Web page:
Kiss the Cow!

Kiss the Cow!

by Phyllis Root, Will Hillenbrand

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"With simple language, predictable rhythms and repetition, and flawless pacing, [Root’s] story begs to be read aloud. . . . Hillenbrand’s immense attention to detail is gratifying" - Kirkus Reviews (starred review)

When a very curious little girl meets a cow named Luella who is even more stubborn than she is, who will be the first to


"With simple language, predictable rhythms and repetition, and flawless pacing, [Root’s] story begs to be read aloud. . . . Hillenbrand’s immense attention to detail is gratifying" - Kirkus Reviews (starred review)

When a very curious little girl meets a cow named Luella who is even more stubborn than she is, who will be the first to back down? Phyllis
Root’s spirited tall tale finds a family of countless hungry children -
and a magic cow who demands a kiss on the nose to keep the sweet milk flowing.

Editorial Reviews

Publishers Weekly - Publisher's Weekly
Mama May has "so many children she couldn't count them all." Annalisa, the most curious and stubborn of the bunch, is never too far from Mama May's side. The red-headed pony-tailed girl observes how Mama May coaxes daily buckets of milk from Luella the cow using soothing words and, to Annalisa's disgust, a kiss on the nose. Eager to learn if she, too, can yield milk from Luella, Annalisa imitates Mama May to the letterDuntil it's time to pucker up. Annalisa's refusal to deliver a bovine buss causes chaosDLuella won't provide any milk and that means lots of "hungry, crying children." Root's (Aunt Nancy and Old Man Trouble) original comic folktale clips along at a jaunty read-aloud pace, befitting the eccentric Mama May and her boisterous brood. Hillenbrand (Down by the Station; The House That Drac Built) obviously delights in depicting the extensive family's full-to-bursting life in his sunny mixed-media paintings. Mama May's "house" is a ramshackle collection of small buildings and add-ons that stretches across a full spread (or as Root describes, "as wide as the prairie"). But best of all are the matriarch's sweet countenance and her passel of childrenDa virtual United Nations of race and nationality, all clad in denim overalls. Youngsters will be rooting right along with them for Annalisa to kiss the cow and save the day. Ages 4-8. (Nov.) Copyright 2000 Cahners Business Information.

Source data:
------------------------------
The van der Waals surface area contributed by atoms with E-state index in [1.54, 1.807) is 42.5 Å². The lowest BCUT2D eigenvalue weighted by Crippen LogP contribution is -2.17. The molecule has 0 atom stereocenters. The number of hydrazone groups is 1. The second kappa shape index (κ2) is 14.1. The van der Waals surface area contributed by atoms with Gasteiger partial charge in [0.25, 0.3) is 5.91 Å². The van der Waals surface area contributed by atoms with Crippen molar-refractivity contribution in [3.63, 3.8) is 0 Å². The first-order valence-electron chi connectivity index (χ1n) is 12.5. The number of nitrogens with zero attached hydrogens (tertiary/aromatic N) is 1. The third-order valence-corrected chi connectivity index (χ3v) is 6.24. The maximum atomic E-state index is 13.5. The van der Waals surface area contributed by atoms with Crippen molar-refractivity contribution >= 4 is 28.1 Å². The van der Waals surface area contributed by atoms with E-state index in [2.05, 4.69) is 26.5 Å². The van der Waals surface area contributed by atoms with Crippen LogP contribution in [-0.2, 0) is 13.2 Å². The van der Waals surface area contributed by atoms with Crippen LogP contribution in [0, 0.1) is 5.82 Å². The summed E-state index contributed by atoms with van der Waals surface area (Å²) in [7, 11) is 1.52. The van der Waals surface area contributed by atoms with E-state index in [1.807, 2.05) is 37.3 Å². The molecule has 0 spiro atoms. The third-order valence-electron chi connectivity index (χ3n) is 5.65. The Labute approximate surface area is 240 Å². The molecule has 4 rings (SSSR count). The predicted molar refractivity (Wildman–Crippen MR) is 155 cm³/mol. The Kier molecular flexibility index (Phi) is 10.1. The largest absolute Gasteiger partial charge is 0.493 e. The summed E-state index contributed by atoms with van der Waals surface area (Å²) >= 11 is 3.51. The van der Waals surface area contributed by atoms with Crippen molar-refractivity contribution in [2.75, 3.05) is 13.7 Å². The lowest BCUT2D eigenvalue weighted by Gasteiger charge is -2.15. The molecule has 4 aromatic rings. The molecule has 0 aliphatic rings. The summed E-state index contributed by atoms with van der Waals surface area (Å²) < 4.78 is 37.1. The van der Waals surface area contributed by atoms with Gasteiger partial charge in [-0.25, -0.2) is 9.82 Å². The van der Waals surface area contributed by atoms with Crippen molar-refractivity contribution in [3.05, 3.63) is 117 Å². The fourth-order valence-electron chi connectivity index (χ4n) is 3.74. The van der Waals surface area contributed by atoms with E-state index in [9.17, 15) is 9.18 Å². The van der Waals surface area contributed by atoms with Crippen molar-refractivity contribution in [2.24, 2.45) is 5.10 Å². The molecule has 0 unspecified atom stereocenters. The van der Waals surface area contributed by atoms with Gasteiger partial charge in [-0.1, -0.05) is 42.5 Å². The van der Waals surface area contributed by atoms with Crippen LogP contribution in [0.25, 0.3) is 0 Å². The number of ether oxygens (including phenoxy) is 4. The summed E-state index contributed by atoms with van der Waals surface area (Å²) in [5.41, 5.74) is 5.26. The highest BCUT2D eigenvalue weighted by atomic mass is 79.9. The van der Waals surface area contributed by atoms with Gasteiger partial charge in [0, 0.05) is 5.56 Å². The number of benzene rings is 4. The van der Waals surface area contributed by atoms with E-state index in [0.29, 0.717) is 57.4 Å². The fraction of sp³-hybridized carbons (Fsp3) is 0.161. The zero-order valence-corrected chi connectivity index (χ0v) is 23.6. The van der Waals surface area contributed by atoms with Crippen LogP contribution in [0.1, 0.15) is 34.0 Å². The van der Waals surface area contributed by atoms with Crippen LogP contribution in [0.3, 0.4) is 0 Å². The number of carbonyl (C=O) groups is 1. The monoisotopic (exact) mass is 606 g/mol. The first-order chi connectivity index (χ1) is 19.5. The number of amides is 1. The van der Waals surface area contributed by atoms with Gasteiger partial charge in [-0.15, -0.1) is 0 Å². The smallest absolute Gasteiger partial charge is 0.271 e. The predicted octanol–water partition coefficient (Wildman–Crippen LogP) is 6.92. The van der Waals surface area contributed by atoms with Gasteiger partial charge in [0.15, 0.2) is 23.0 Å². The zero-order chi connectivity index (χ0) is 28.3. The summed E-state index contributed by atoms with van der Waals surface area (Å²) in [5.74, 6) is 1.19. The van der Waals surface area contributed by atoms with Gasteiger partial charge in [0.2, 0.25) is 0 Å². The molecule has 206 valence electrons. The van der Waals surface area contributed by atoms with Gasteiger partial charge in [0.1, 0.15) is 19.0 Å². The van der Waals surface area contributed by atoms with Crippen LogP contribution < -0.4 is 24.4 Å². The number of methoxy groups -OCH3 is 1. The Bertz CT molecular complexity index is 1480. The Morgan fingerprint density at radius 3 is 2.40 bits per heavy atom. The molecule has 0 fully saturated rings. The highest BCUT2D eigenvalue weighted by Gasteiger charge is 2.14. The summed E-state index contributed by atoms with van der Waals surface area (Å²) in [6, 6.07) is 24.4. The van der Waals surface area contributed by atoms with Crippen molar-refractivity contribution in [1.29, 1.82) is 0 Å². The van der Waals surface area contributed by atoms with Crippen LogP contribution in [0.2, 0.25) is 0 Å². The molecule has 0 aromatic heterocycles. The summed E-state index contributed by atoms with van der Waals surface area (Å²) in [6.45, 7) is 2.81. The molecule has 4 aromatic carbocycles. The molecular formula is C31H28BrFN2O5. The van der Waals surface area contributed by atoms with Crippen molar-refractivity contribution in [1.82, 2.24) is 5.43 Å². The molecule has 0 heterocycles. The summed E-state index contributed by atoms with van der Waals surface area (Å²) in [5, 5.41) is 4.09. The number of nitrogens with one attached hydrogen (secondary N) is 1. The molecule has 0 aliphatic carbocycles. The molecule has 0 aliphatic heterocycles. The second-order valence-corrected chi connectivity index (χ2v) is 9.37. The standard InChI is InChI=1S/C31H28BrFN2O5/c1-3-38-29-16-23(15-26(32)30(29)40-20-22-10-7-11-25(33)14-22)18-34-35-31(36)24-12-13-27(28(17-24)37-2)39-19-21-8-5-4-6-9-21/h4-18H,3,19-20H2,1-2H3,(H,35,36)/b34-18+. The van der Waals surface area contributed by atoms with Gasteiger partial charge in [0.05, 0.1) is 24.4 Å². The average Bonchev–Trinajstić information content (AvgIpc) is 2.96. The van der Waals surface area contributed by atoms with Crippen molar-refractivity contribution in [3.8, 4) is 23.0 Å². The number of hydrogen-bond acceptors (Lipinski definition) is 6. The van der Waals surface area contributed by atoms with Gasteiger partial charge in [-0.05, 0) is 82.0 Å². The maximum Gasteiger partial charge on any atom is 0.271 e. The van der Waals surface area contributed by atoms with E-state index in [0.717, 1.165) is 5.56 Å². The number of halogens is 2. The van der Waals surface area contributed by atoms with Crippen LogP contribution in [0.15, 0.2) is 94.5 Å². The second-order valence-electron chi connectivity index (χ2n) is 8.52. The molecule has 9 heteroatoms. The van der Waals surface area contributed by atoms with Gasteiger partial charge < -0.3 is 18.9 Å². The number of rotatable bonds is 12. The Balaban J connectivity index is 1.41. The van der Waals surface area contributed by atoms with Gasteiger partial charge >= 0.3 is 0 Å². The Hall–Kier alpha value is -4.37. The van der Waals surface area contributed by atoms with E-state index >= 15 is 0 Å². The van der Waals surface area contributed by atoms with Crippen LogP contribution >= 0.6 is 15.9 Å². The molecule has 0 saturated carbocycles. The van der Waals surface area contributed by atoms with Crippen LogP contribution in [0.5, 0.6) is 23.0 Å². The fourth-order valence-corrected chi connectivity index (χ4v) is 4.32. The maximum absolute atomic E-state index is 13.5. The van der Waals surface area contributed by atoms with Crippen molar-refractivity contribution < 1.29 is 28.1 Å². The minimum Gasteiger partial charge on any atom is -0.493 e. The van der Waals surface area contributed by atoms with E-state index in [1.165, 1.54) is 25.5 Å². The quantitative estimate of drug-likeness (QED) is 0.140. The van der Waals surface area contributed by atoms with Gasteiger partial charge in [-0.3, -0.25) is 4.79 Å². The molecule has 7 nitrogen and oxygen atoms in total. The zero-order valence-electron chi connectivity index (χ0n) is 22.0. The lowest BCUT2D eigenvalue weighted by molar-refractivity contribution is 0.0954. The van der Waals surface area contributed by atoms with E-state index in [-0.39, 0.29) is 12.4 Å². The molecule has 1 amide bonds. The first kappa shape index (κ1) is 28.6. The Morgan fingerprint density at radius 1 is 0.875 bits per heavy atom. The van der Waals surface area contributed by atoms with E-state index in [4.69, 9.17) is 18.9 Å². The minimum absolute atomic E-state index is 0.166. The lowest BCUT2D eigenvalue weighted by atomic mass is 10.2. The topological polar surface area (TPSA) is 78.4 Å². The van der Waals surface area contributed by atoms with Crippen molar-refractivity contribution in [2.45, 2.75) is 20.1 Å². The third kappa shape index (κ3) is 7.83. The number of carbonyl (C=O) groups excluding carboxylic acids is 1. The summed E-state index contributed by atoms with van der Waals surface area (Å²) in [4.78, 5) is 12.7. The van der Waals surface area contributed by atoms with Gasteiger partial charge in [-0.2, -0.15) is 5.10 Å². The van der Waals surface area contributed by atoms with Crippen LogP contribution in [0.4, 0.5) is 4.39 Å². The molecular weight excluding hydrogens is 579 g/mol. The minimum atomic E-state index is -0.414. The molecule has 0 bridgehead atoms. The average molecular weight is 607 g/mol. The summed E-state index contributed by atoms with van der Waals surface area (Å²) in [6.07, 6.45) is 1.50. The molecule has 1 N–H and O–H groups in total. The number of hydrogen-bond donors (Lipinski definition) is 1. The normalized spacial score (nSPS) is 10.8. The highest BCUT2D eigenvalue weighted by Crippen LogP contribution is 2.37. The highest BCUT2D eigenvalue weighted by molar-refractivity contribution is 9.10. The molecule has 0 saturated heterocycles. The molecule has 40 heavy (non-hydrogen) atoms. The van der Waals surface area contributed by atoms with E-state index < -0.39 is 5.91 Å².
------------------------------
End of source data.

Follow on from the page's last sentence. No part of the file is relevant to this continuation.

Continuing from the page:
School Library Journal
K-Gr 2-Annalisa is the most curious and most stubborn of Mama May's brood, a lively group of siblings too numerous to count. Daily, she watches her mother go off to the pasture to milk a magic cow, and each time she feels disgusted when her mother kisses the animal on the nose in thanks. The child wonders what it must be like to milk a magic cow and one day she sets out to find out. She milks Luella, but refuses to kiss her, resulting in dire consequences. The cow will give no more milk; the children go hungry. Mama May pleads with Annalisa to complete the ritual, but the girl adamantly refuses. Finally, her curiosity gets the better of her and she breaks down and puckers up. All ends well with the contented cow giving milk once again. This lighthearted tale is accompanied by colorful cartoonlike illustrations. A good discussion starter on curiosity and its consequences, it also provides an example of a stubborn character backing down. Flowing language makes it a fun read-aloud.-Anne Knickerbocker, Cedar Brook Elementary School, Houston, TX Copyright 2000 Cahners Business Information.